For the last two weeks I’ve been working on my entry for the Kaiju Jam, Kaiju Klash, which is a turn-based combat game based around building your own giant monster from a variety of parts to get different stats and abilities and pitting it against increasingly difficult opponents over the course of 10 rounds. Here’s a few rapid fire takeaways you might find interesting or useful from my experience.
The gameplay is fairly standard turn-based combat with the main hook being the combination of different monster parts together to reach your goals. Want some more defense? Maybe replace the robot legs with lobster legs. Want to be more evasive? A squid part could be the right call. The distinction between monster types isn’t always as strong as it could be, but I also don’t think any monster type is so egregiously far off that you have to always use it or avoid it to win.
Which leads me to another major point: balance. Balancing this game was a lot of work, and there’s still a lot of work that could be done in that area. I knew balance was going to be important for a fighting game, but considering there aren’t that many combinations of monsters and parts, I was hoping it would be a bit more straightforward than it ended up being. In the end, I did find that using a classic exponential curve to scale both enemies and the stat effects of parts helped to provide a good sense of progression to the game, making each new level of combat or upgraded part feel significant over the last. The balance can be a bit wobbly in places since it’s easy to end up with a few rounds that are too difficult or too easy, but ultimately the curve seems to work itself out.
This project was interesting from an art side because it’s the first time my partner and I have worked on a project together. She designed and drew the monsters on paper, since neither of us are up to date on digital drawing techniques, and then digitized and colored those drawings on the computer. It’s a technique I’ve used once before many many years ago so it was nice to see it was effective here, if a bit slow since you have to re-draw the monsters on the computer.
Additionally, making the arms, legs, and torsos of different monsters connect together seamlessly would require a lot larger art ask, so we decided to do thick white outlines for each part and embrace the inconsistency, making it look a bit more like paper or stickers put together to make a monster and I think that ended up working well for the most part.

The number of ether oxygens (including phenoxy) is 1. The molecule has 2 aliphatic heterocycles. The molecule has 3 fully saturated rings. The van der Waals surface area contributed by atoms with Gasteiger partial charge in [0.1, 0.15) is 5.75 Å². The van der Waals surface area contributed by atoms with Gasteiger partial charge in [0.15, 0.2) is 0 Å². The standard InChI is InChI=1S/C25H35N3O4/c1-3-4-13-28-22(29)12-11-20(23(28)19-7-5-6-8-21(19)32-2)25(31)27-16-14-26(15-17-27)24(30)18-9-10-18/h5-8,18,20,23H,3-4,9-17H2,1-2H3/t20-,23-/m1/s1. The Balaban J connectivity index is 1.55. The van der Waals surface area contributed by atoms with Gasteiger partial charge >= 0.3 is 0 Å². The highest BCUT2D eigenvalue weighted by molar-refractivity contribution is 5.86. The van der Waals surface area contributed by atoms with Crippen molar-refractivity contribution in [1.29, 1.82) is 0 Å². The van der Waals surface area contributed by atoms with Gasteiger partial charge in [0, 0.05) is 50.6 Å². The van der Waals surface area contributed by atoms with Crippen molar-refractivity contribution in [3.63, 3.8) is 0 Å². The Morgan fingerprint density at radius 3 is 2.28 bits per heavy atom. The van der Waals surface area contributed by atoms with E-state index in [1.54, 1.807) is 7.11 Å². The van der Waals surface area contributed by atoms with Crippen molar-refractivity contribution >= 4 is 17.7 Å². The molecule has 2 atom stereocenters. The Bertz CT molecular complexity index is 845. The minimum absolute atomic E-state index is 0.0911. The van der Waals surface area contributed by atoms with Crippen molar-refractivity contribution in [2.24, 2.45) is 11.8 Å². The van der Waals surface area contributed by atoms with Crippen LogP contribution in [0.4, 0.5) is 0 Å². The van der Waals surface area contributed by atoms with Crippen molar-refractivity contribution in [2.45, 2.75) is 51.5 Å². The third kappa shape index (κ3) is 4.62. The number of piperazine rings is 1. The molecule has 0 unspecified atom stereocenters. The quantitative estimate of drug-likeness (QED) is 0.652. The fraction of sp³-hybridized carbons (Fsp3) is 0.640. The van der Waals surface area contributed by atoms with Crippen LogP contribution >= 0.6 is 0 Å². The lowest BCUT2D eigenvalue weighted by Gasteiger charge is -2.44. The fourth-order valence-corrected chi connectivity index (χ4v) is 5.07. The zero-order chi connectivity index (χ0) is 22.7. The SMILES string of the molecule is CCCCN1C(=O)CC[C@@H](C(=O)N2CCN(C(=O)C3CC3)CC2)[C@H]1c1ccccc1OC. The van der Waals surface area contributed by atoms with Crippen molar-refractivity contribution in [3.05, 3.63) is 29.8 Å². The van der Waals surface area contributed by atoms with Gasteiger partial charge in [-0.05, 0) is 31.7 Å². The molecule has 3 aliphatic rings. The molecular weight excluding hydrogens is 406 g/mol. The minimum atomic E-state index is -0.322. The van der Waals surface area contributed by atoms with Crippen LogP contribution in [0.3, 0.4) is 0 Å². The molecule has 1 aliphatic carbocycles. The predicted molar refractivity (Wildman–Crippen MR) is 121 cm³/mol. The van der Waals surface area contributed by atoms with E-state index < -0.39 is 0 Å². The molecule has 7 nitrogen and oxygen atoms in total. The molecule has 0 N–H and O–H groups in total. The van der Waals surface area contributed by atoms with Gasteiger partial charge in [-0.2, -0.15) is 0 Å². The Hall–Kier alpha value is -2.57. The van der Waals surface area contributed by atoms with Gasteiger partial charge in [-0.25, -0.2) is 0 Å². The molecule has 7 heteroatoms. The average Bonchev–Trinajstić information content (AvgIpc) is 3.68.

I was going to do the white outline as a shader, but I found the performance on HD assets like these was just too bad with Godot’s GLES2 renderer, so it’s pre-rendered into the source artwork.
The music for this game was tricky and overall I was a bit disappointed in it, but I think it works ok for the most part. We originally wanted to do battle music more akin to Pokemon or Final Fantasy but I had a difficult time getting the core composition to work so went with the backup idea of just doing a really heavy, grungy guitar riff to reenforce the idea of big, destructive monsters. Like I said, it works well enough here, but I’m not convinced it’s the best choice for the game.
The sound effects are all simple synthesizers from various VSTs I have, so that was an easy enough process, though I didn’t have time to record UI effects so the game is sorely missing the little clicks and beeps for button clicks and equipping parts and so on.
This is one of the areas of the game that I exceeded my goals on. It’s a pretty well established fact by now that polish is the king of making your game feel complete vs a prototype, and while I didn’t set out to make this game particularly polished (as perhaps evidenced by the lackluster tutorial), I did end up throwing a lot of simple tweens and AnimationPlayer nodes in this game to animate everything and make it a bit more visually interesting. The camera jumps when an attack lands, health and cash smoothly animate to new values, damage labels fades out, etc. I also used Godot’s built-in OpenSimplexNoise generator to add a slight sway to the camera and honestly feel like this was one of the largest bang-for-your-buck things I add. It kind of shocked me how much of a difference the “handheld camera” effect had on just making the game feel alive.
Lastly, this was the first time I made much use of Godot’s Resource class, and I’ve got to say that while it certainly was useful, it may not have been the best use case for this game. I used resources to manage stats and monster configurations, which made it easy to let the player purchase and equip parts on one screen and have those changes reflected in battle, but I do wonder whether a simple singleton in the form of an AutoLoad might have been better. Food for thought. At the very least, it was good to get exposure to a new-to-me Godot feature.
And that’s all I’ve got for today! Hopefully you got a few useful tidbits out of this.